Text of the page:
More U.S. regional banks could face loss of investor confidence and succumb to deterioration of business amid banking turmoil, as the First Republic Bank continues its struggle to find a way out of the current crisis.
First Republic Bank, a U.S. regional bank headquartered in San Francisco, regained attention after newly released data showed that clients pulled a staggering 102 billion U.S. dollars in deposits in the first quarter. The bank saw its shares plunging nearly 50 percent on Tuesday and 30 percent on Wednesday.
It’s reported that the bank is exploring to sell 50 billion to 100 billion U.S. dollars worth of assets at above-market rate to rebalance its books.
If the bank can’t secure a rescue deal in time, it’s likely to be put into receivership of the Federal Deposit Insurance Corporation (FDIC) following in the footsteps of Silicon Valley Bank and Signature Bank, which failed in March.
Despite First Republic Bank’s reported efforts to convince large banks to share a few billion U.S. dollars of loss, defending the bank from falling and paying more membership fees to the FDIC, some analysts remain skeptical about the effectiveness of this approach.
It’s a hard sell for First Republic Bank to offload some of its loans and securities at well above market rate, while investors’ biggest fear is that First Republic Bank goes into receivership of the FDIC, said David Chiaverini, managing director of equity research at Wedbush Securities.
It’s hard to imagine Jamie Dimon, chief executive officer (CEO) of J.P. Morgan, or Brian Moynihan, CEO of Bank of America, or Jane Fraser, CEO of Citigroup, each agree to buy 5 billion dollars mortgages and Treasuries at prices significantly above the market rates, said Don Bilson, head of event-driven team at Gordon Haskett Research Advisors.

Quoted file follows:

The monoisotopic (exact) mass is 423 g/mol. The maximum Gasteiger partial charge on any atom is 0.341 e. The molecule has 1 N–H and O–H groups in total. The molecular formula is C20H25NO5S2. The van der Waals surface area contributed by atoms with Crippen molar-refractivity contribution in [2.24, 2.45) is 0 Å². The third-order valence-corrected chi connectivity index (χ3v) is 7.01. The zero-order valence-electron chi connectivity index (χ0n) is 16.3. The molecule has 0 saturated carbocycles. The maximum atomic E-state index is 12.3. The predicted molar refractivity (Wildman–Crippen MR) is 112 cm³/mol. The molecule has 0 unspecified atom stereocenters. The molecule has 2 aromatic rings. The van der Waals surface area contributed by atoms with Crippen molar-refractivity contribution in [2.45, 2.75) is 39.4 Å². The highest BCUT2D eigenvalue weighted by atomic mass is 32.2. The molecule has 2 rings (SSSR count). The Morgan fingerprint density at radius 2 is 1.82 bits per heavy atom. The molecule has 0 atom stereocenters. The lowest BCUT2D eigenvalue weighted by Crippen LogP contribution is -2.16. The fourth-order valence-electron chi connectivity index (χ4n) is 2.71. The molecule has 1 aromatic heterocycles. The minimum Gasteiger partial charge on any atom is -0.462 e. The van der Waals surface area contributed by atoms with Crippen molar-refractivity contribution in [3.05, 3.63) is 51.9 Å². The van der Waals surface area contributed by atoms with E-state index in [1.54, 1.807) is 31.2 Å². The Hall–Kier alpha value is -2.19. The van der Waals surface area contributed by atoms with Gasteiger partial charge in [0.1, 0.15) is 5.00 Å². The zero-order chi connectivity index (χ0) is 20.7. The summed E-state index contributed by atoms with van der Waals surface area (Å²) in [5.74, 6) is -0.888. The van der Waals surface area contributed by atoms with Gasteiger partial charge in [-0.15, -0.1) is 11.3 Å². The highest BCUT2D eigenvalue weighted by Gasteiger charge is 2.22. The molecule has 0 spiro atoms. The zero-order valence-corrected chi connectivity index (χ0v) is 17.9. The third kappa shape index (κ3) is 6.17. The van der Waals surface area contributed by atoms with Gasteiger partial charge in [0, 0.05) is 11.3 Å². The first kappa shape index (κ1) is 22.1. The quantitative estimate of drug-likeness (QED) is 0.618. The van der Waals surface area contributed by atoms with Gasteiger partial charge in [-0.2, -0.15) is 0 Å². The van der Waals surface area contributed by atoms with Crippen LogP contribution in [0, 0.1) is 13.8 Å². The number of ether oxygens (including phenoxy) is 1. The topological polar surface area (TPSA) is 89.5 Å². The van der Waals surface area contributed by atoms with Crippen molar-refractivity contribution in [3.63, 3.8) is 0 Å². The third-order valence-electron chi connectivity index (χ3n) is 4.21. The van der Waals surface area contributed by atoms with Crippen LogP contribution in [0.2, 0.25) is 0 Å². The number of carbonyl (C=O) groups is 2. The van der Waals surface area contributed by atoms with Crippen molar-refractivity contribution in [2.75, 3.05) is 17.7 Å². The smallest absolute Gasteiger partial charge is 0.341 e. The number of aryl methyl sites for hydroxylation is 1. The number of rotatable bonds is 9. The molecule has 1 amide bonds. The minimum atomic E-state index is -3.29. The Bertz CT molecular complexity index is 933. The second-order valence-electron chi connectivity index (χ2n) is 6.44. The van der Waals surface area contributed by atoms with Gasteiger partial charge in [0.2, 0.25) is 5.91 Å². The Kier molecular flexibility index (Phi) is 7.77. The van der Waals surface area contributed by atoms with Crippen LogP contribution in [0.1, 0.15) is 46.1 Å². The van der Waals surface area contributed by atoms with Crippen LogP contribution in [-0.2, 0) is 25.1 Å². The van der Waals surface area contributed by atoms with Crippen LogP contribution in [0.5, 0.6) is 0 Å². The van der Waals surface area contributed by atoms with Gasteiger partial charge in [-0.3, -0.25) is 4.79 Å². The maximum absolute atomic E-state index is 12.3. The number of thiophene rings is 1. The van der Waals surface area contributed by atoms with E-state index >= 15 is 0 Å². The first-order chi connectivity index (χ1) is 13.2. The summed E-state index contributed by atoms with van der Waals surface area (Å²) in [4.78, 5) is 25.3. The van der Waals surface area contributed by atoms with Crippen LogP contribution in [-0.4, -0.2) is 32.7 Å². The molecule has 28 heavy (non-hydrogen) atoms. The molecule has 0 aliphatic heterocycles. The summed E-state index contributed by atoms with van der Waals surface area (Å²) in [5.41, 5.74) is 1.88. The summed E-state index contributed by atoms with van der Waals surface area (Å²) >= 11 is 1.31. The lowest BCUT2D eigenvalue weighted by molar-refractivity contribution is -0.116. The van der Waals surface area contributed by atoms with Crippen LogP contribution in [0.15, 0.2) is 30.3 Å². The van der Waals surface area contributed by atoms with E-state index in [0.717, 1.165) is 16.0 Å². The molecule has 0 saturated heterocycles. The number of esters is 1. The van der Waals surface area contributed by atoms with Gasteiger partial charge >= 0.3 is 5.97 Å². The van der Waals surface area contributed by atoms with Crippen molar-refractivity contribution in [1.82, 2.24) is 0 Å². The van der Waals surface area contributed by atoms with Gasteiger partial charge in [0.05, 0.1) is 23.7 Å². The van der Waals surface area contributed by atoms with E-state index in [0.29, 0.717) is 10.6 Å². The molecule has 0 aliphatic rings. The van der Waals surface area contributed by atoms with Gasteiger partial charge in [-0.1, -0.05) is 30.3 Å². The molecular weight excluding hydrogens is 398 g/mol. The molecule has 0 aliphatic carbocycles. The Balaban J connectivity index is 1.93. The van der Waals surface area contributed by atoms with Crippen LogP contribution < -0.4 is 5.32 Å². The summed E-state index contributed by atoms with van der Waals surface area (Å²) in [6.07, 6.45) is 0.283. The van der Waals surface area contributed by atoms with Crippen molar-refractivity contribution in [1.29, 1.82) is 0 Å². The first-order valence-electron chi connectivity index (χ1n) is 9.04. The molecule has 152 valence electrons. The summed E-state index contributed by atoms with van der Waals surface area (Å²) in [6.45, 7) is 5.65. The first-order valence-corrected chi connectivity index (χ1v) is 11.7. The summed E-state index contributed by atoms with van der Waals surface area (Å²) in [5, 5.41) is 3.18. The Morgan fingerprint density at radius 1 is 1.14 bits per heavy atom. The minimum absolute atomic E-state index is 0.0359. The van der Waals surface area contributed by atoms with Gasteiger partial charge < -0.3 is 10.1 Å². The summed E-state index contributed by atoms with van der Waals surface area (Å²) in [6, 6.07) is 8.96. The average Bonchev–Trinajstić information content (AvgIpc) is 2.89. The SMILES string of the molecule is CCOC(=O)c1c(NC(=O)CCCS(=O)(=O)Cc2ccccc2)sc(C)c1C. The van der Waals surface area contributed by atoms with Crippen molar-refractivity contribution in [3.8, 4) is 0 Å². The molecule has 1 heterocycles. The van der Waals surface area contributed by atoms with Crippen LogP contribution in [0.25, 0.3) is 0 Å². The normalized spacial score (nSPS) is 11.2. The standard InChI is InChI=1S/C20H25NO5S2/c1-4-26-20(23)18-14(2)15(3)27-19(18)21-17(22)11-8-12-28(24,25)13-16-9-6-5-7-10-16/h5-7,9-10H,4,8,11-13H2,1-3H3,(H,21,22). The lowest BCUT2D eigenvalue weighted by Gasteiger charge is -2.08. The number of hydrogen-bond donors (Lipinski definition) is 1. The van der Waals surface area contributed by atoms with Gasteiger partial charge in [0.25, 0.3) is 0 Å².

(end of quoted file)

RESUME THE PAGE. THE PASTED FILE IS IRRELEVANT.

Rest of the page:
It’s becoming clearer each day that the First Republic Bank is toasted and the only question is whether the FDIC moves in before or during the weekend, said Bilson in a research note on Wednesday.
Moreover, more regional banks, in the event of a run on deposits, could be at risk of failure and could be acquired by big ones in the fallout of the ongoing banking turmoil.
A recent research, done by economists at several U.S. universities at the request of The New York Times, showed that the failures of Silicon Valley Bank and Signature Bank have continuing potential for widespread damage to the entire banking system, which has seen many banks’ financial positions deteriorate as the U.S. Federal Reserve has raised interest rates to tame inflation.
Moody’s Investor Services recently downgraded 11 U.S. regional banks including Zions Bancorporation, U.S. Bank and Western Alliance Bank, among others.
U.S. banking turmoil is not over yet, and it’s expected that a large-scale restructuring would take place in the U.S. banking sector, said Tianyang Wang, associate professor in the Department of Finance and Real Estate at Colorado State University.
Many medium-sized and small banks won’t survive the loss of deposits and some of them have to be acquired by big banks at low prices, said Wang during a recent webinar.
U.S. banks are paying more to hold on to deposits, setting aside more reserves for potential loan losses in the event of a potential recession, and are now more focused on building capital rather than returning it to shareholders in the form of dividends and buybacks, said a research note by Swiss banking giant UBS.
The highly anticipated Q1 results from U.S. banks did not raise any new red flags about stresses in the banking system, largely putting to rest concerns about systemic risks, said the UBS.
The UBS said it remains least preferred on financials stocks and continues to expect guidance and estimates to trend lower in the coming quarters as deposit pricing issues become more apparent and as the economy weakens.